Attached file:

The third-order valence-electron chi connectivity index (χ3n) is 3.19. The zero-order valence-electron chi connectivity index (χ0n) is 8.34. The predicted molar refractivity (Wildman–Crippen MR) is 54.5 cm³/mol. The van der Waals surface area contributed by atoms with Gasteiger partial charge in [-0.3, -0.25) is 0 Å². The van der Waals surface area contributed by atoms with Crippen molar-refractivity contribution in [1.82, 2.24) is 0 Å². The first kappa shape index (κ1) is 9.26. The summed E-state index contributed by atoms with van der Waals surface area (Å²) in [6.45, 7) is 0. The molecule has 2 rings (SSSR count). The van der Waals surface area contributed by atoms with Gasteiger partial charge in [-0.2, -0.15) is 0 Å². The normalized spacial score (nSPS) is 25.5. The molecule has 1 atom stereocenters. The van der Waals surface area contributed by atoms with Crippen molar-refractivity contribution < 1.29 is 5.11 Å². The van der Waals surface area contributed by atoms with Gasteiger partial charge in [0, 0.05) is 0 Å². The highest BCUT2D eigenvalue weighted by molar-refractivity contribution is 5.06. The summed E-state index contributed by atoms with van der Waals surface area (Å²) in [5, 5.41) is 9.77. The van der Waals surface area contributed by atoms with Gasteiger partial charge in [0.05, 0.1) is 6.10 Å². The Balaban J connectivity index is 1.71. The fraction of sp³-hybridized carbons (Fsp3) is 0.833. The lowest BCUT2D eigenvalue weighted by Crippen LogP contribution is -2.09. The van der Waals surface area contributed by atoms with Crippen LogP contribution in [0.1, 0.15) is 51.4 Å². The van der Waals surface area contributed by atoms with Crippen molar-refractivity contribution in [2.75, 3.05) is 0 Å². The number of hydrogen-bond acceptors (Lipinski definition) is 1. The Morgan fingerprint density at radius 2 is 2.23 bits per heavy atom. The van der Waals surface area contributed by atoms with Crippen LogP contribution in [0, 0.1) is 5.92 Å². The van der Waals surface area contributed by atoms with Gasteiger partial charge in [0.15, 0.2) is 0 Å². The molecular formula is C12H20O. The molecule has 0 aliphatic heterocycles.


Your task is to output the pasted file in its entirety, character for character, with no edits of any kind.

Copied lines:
The third-order valence-electron chi connectivity index (χ3n) is 3.19. The zero-order valence-electron chi connectivity index (χ0n) is 8.34. The predicted molar refractivity (Wildman–Crippen MR) is 54.5 cm³/mol. The van der Waals surface area contributed by atoms with Gasteiger partial charge in [-0.3, -0.25) is 0 Å². The van der Waals surface area contributed by atoms with Crippen molar-refractivity contribution in [1.82, 2.24) is 0 Å². The first kappa shape index (κ1) is 9.26. The summed E-state index contributed by atoms with van der Waals surface area (Å²) in [6.45, 7) is 0. The molecule has 2 rings (SSSR count). The van der Waals surface area contributed by atoms with Gasteiger partial charge in [-0.2, -0.15) is 0 Å². The normalized spacial score (nSPS) is 25.5. The molecule has 1 atom stereocenters. The van der Waals surface area contributed by atoms with Crippen molar-refractivity contribution < 1.29 is 5.11 Å². The van der Waals surface area contributed by atoms with Gasteiger partial charge in [0, 0.05) is 0 Å². The highest BCUT2D eigenvalue weighted by molar-refractivity contribution is 5.06. The summed E-state index contributed by atoms with van der Waals surface area (Å²) in [5, 5.41) is 9.77. The van der Waals surface area contributed by atoms with Gasteiger partial charge in [0.05, 0.1) is 6.10 Å². The Balaban J connectivity index is 1.71. The fraction of sp³-hybridized carbons (Fsp3) is 0.833. The lowest BCUT2D eigenvalue weighted by Crippen LogP contribution is -2.09. The van der Waals surface area contributed by atoms with Crippen LogP contribution in [0.1, 0.15) is 51.4 Å². The van der Waals surface area contributed by atoms with Crippen molar-refractivity contribution in [2.75, 3.05) is 0 Å². The number of hydrogen-bond acceptors (Lipinski definition) is 1. The Morgan fingerprint density at radius 2 is 2.23 bits per heavy atom. The van der Waals surface area contributed by atoms with Crippen LogP contribution in [0, 0.1) is 5.92 Å². The van der Waals surface area contributed by atoms with Gasteiger partial charge in [0.15, 0.2) is 0 Å². The molecular formula is C12H20O. The molecule has 0 aliphatic heterocycles.